Patients may experience a spectrum of symptoms from fatigue, weakness, and palpitations to heart failure and syncope. Asymptomatic abnormalities may be found coincidentally on an EKG, revealing arrhythmias or conduction abnormalities. Etiologies other than SLE (ischemia, thyroid dysfunction, electrolyte imbalance, and medications) must be investigated.
Asymptomatic tachyarrythmias and first- or second-degree AV block do not require intervention and may be observed, assuming that other nonlupus causes have been investigated and treated. Third-degree and any conduction abnormality that results in hemodynamic instability requires intervention with medical therapy, such as antiarrhythmic medications or pacemaker placement. Corticosteroid therapy has successfully treated conduction blocks in a small number of case reports.35 One should keep in mind the association of drug-induced conduction abnormalities, such as antimalarials, and the offending medication should be discontinued.
Myocardial abnormalities are observed in 5 to 57% of patients7,43–45 (Table 32.1), of which 10% are clinically apparent.18,43,46 Subclinical myocarditis has been reported in as many as 57% of autopsy series from the 1950s and 1960s.43 With the widespread use of corticosteroids, prevalence of myocarditis on autopsy has decreased to 7%. Myocarditis may progress to ventricular dysfunction, cardiomyopathy, and heart failure.46
The majority of myocardial abnormalities are due to lupus-related comorbidities such as ischemic heart disease, hypertension, renal failure, valvular disease, and medication toxicity. A 5-year prospective study demonstrated progressive abnormalities of systolic and diastolic left ventricular function in lupus patients with coexisting hypertension and coronary artery disease.47 The degree to which myocardial dysfunction is due to myocarditis or direct immune-mediated damage to myocardium is unknown.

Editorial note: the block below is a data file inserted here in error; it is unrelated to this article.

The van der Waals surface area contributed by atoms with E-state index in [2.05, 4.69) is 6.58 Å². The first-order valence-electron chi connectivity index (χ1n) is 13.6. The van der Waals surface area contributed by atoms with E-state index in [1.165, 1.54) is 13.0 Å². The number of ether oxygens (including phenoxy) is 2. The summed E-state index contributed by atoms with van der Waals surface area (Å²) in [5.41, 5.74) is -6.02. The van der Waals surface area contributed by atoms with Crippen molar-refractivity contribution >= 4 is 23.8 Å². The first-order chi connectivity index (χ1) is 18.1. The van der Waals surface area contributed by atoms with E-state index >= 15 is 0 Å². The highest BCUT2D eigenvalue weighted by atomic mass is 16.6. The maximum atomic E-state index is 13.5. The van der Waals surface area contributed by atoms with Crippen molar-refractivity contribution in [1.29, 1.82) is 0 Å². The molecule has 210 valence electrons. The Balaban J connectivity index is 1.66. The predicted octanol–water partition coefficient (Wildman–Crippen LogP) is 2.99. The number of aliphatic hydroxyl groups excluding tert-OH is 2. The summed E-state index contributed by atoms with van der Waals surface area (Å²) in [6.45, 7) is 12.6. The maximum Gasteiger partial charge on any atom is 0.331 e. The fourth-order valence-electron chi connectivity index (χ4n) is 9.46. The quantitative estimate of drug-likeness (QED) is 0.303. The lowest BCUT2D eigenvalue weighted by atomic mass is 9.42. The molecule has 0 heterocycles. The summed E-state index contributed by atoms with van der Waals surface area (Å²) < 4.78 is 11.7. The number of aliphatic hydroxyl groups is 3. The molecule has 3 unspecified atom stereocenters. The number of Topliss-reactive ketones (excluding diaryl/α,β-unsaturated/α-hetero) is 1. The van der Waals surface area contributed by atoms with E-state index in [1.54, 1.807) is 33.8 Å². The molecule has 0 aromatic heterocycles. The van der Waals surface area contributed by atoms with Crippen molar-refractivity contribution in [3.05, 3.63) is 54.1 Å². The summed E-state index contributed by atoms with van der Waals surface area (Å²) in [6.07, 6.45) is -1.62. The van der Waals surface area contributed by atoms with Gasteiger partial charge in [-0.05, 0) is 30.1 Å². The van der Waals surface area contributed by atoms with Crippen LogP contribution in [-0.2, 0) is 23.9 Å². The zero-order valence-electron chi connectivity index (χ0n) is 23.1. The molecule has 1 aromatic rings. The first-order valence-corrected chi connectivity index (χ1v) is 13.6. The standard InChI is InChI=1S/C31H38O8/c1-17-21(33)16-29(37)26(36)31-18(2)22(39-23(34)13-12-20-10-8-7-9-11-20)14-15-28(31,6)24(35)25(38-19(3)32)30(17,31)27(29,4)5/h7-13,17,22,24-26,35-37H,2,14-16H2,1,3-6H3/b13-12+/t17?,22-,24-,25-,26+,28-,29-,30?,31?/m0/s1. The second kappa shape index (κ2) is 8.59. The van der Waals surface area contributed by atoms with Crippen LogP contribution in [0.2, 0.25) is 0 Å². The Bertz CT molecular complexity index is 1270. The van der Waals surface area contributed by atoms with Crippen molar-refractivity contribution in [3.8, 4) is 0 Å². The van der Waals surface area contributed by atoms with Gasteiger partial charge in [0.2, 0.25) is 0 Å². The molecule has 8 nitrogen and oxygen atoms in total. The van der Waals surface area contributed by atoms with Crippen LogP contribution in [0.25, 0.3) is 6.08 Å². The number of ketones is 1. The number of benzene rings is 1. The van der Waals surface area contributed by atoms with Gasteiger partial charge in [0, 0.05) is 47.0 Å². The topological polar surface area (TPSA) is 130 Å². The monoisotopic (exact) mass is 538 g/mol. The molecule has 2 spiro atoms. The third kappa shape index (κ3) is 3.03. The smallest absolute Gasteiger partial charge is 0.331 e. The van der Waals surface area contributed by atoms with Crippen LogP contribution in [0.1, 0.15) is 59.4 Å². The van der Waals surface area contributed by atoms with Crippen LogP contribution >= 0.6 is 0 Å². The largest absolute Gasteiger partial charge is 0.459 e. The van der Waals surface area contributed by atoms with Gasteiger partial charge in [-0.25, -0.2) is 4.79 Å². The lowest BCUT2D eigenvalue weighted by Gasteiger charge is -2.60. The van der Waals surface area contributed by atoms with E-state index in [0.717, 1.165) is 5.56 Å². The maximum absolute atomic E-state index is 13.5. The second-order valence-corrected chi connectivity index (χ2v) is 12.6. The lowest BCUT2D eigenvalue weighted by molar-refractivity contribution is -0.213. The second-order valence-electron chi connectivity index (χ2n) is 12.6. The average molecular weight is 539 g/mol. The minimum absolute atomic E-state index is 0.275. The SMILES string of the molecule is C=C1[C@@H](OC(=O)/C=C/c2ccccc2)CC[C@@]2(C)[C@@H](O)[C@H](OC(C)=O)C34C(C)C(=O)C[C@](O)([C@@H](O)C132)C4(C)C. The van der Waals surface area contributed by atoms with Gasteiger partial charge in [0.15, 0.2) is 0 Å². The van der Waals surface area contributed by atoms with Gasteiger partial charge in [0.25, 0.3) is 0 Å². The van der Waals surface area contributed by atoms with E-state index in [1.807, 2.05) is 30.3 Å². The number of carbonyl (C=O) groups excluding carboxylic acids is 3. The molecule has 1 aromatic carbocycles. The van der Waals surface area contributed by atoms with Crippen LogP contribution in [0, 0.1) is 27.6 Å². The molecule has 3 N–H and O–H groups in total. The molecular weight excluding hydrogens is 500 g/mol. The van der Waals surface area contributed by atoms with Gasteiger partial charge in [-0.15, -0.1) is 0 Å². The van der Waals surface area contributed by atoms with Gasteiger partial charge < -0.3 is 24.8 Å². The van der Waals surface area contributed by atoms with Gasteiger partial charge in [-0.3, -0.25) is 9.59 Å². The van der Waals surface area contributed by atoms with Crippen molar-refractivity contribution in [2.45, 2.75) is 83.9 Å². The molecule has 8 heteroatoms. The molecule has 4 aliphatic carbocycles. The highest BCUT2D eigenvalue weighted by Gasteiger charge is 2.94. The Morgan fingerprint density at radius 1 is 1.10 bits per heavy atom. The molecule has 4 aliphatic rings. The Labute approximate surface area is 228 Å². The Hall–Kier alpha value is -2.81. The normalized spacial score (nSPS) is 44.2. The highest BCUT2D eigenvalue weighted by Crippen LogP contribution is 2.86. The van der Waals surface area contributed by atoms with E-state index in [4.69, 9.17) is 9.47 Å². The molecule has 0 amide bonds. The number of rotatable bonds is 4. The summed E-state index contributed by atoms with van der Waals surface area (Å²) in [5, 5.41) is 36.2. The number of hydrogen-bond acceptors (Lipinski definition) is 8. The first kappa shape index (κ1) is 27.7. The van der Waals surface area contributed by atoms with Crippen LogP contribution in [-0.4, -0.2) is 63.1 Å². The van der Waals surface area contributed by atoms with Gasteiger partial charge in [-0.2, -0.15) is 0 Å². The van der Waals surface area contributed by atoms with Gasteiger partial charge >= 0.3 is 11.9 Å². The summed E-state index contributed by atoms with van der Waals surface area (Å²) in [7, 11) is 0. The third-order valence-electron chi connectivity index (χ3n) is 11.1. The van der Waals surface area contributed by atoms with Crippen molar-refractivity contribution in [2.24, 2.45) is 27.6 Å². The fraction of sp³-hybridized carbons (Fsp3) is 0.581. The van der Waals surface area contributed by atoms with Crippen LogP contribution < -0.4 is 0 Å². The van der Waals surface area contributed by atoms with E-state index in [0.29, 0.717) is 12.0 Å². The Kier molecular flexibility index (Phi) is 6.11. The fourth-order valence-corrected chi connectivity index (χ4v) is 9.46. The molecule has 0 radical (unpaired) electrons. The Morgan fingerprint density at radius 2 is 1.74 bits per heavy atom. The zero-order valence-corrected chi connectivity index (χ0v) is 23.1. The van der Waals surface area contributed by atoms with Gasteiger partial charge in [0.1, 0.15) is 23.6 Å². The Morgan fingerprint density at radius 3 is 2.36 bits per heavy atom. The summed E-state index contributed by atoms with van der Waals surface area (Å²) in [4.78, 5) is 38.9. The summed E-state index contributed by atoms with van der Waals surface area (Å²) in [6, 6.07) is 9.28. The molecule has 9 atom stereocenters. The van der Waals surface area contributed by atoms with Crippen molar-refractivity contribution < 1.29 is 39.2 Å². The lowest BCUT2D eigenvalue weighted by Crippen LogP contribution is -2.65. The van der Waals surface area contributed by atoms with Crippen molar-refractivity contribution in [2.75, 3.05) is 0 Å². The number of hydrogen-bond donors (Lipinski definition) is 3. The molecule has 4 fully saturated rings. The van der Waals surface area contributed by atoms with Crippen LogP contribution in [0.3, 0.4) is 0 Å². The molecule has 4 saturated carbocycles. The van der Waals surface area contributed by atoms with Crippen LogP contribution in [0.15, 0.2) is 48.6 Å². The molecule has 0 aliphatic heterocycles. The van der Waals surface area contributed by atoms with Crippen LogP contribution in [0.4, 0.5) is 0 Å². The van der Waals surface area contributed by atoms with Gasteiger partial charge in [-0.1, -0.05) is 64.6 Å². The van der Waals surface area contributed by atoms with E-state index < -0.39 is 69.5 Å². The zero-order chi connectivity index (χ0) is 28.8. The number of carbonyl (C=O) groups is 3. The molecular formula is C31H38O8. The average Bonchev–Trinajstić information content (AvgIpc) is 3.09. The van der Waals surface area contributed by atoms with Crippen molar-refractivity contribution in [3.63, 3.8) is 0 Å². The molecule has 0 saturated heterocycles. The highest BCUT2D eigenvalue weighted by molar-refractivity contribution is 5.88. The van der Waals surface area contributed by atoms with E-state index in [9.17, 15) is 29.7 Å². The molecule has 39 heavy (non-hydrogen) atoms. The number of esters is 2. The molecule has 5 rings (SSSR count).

Abnormal cardiac hemodynamics on catheterization have been described in lupus patients without evidence of cardiac disease. Strauer and colleagues revealed increased biventricular end-diastolic pressures, decreased cardiac output, decreased cardiac contractility, decreased ejection fraction, increased wall stiffness, and reduction of coronary artery reserve.48 Del Rio and colleagues,49 described left ventricular dysfunction with higher heart rates, shortened left ventricular ejection time, and a prolonged pre-ejection period when compared to controls. These abnormalities were independent of age, disease duration, hypertension, corticosteroid use, and renal involvement, suggesting disease-related chronic inflammation as the cause. Ventricular dysfunction has also been associated with elevated anti-DNA antibody titers, suggesting a correlation with disease activity.
The pathogenesis of myocardial dysfunction is an immune-complex mediated process, with complement deposition and cytokine activation within the myocardial blood vessels, and to a lesser degree, myocardial tissue.50,51 Small foci of interstitial plasma cells and lymphocytes can be seen within the myocardial tissue, but diffuse inflammation is uncommon.8,12 Subsequent necrosis and fibrosis of myocytes leads to myocardial depression and conduction system abnormalities. In corticosteroid-treated patients, small foci of patchy myocardial fibrosis are observed, likely representing healed myocarditis.8 Circulating autoantibodies have also been hypothesized to play a role in the pathogenesis of myocardial dysfunction in SLE. Antimyocardial52 and anti-SSA/Ro32 autoantibodies have been associated with myocarditis. Borenstein and colleagues reported an association between the presence of anti–U1-RNP autoantibodies, myositis, and myocarditis in five SLE patients, suggesting a generalized inflammatory myopathic process.53